Hecate’s Night Three: Thou Art That

Sitting facing West this time, my partner early slumbering with a nagging cold, I sat peering into the black mirror of my soul on no-thought . And as She appeared before me again, taking form from the formless, coming into time from the timeless, She put back her cowl.

The eyes looking back into mine spanned at least an aeon – between the time when She was first formed a deity and now, the passage of the age of heroes in between us, the dusty way of the insanity of civilisation’s road lying between the then and the now like a thorny, angry barrier which we nevertheless transcended as we realised each other.

She me, and me She. Through all the march of madness in between: the rise of Zeus and the Coming of the King, over and over, through the first stirrings of agriculture and the rise of the Machine. From a place in spacetime now known as Turkey to the southern tip of Africa. We had found each other again – or more accurately, we had never really lost each other.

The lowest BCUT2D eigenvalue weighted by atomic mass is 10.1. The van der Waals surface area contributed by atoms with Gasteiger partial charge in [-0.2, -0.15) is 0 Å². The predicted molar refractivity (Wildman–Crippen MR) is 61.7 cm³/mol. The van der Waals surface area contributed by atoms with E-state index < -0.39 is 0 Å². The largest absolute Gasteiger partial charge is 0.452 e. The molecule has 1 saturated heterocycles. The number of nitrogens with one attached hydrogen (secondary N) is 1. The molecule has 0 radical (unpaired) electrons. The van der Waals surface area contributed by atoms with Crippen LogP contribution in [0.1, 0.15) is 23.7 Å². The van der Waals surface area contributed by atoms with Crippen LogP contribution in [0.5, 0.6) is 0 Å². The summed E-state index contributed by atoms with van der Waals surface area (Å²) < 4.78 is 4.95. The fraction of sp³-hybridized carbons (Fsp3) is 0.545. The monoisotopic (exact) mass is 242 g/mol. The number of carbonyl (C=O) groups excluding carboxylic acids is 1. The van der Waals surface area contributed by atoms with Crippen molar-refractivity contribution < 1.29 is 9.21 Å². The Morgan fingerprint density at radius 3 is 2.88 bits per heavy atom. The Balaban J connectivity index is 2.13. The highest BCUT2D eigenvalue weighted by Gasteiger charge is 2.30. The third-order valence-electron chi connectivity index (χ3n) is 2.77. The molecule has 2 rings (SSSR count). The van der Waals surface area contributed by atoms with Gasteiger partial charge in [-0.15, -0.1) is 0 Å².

This mistress deity-form is older than the Hellenes, older than the goat-herders. Perhaps She was witness to the building of Gobekli Tepe. I can almost bring forth that memory.
She has certainly seen the insanity of Man, and all our thoughtless graspings and aggrandisements. Yet She abides still, and I in Her, as She in Me.

The descent of consciousness into matter is well within Her domain – yet standing outside of it She has not the comprehension of the mortal of time and space and density. This is part of what I can share with Her: the longing of the creator to truly experience the creation by encasing herself within it. The gift of the human to the gods is merely this – and yet it is a gift so prized that deities seek it from us across all eternity.


This holy earthly plane with all its sorrows and bliss. The song of the Pied Wagtail encapsulates it in a single liquid burst, that which the gods themselves hunger after: Thou art that, and ever have been.

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2 responses to “Hecate’s Night Three: Thou Art That

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